2016-17 HHS Budget Is Best Viewed As a Series of Missed Opportunities

Unlike last year, the 2016 regular session of the Florida Legislature adjourned on time, with House and Senate agreeing on a budget for the upcoming year.

In 2015, the disagreement over whether or not to accept what would have been a 100 percent federally funded extension of health coverage to as many as 800,000 uninsured, very low-income Floridians pushed the 2015 session into overtime.  This year, however, Medicaid expansion and its potential benefit to Florida's businesses, families and taxpayers were barely discussed. Instead, House and Senate entered the budget negotiation process with similar proposals and the intent to avoid another impasse.

The result, the 2016–17 General Appropriations Act, includes some small but important efforts to address Floridians' unmet health care and human services (HHS) needs.  In the larger picture, however, the 2016–17 HHS budget is best viewed as a series of missed opportunities that will create additional unmet need, particularly given the record amount of available general revenue.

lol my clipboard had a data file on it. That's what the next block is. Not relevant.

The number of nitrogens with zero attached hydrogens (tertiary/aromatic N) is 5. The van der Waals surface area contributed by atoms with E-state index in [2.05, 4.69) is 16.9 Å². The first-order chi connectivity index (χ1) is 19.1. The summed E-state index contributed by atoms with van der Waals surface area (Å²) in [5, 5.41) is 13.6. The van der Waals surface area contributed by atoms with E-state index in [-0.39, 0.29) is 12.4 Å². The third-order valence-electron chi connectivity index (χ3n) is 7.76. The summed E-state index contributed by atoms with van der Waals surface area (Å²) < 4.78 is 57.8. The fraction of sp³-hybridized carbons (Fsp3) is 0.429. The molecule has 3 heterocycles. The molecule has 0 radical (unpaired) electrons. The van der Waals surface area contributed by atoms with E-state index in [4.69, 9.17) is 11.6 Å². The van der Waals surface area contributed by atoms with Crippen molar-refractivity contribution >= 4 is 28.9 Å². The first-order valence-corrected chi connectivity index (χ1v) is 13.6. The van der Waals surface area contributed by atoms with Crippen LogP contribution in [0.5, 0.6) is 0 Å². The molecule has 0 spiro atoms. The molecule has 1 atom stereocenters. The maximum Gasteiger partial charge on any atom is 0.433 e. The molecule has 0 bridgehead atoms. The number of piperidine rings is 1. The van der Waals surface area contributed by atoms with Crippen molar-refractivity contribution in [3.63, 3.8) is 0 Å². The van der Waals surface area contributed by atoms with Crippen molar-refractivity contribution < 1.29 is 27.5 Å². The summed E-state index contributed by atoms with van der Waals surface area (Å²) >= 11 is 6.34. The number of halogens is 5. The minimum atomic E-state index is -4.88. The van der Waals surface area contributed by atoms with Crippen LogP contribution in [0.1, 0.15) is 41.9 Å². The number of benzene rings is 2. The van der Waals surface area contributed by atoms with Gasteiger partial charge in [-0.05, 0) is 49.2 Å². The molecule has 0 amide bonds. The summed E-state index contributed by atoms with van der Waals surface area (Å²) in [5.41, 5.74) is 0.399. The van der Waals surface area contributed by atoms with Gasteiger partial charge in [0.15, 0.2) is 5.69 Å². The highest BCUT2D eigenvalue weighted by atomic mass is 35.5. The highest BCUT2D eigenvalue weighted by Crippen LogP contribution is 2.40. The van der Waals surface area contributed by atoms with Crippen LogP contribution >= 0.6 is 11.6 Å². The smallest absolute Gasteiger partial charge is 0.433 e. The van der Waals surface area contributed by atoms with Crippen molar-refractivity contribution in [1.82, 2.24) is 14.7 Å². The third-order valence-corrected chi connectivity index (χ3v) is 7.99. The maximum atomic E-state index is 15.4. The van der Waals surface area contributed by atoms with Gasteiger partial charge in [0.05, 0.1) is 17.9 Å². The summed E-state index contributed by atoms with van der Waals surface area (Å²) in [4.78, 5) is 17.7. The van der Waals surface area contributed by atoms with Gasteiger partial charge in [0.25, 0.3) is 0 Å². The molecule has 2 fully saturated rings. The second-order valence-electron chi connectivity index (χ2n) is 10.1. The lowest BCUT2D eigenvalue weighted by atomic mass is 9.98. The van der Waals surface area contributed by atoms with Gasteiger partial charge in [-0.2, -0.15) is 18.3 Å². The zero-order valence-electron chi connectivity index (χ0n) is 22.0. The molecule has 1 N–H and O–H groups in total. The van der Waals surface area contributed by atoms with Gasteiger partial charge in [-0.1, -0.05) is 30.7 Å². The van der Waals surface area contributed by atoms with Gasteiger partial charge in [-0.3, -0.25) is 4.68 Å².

> Read the report.


Recurring Tax Cuts Will Reduce Investments for Years to Come

A key issue to be resolved in the remaining weeks of the legislative session is the size and composition of tax cuts—and how much they will reduce revenue in future years for investing in state services.

The final tax cut package eventually negotiated between the Senate and the House and signed by the Governor has ramifications beyond the 2016-17 fiscal year, when the cuts will go into effect. The size of any recurring tax cut is compounded year after year. A $10 million cut in taxes one year will also reduce revenues by that amount in the next year, and the one after that.